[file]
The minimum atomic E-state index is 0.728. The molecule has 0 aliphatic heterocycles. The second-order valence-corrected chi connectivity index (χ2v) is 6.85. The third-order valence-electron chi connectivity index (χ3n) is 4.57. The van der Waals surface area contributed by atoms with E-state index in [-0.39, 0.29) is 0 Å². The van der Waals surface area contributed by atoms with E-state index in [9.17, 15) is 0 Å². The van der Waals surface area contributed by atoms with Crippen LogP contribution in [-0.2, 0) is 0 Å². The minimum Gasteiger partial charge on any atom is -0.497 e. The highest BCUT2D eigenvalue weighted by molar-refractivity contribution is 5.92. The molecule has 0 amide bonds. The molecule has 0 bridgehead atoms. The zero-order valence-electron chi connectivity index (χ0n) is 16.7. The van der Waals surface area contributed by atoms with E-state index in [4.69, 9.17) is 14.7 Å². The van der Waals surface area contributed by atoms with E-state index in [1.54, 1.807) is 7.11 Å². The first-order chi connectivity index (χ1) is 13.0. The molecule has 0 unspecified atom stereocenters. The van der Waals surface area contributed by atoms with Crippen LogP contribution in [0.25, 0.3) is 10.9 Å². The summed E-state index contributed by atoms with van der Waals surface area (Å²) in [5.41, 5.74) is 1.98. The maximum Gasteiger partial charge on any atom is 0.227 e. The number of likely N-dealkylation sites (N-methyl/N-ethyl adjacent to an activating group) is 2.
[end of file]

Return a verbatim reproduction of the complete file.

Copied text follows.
The minimum atomic E-state index is 0.728. The molecule has 0 aliphatic heterocycles. The second-order valence-corrected chi connectivity index (χ2v) is 6.85. The third-order valence-electron chi connectivity index (χ3n) is 4.57. The van der Waals surface area contributed by atoms with E-state index in [-0.39, 0.29) is 0 Å². The van der Waals surface area contributed by atoms with E-state index in [9.17, 15) is 0 Å². The van der Waals surface area contributed by atoms with Crippen LogP contribution in [-0.2, 0) is 0 Å². The minimum Gasteiger partial charge on any atom is -0.497 e. The highest BCUT2D eigenvalue weighted by molar-refractivity contribution is 5.92. The molecule has 0 amide bonds. The molecule has 0 bridgehead atoms. The zero-order valence-electron chi connectivity index (χ0n) is 16.7. The van der Waals surface area contributed by atoms with E-state index in [4.69, 9.17) is 14.7 Å². The van der Waals surface area contributed by atoms with E-state index in [1.54, 1.807) is 7.11 Å². The first-order chi connectivity index (χ1) is 13.0. The molecule has 0 unspecified atom stereocenters. The van der Waals surface area contributed by atoms with Crippen LogP contribution in [0.25, 0.3) is 10.9 Å². The summed E-state index contributed by atoms with van der Waals surface area (Å²) in [5.41, 5.74) is 1.98. The maximum Gasteiger partial charge on any atom is 0.227 e. The number of likely N-dealkylation sites (N-methyl/N-ethyl adjacent to an activating group) is 2.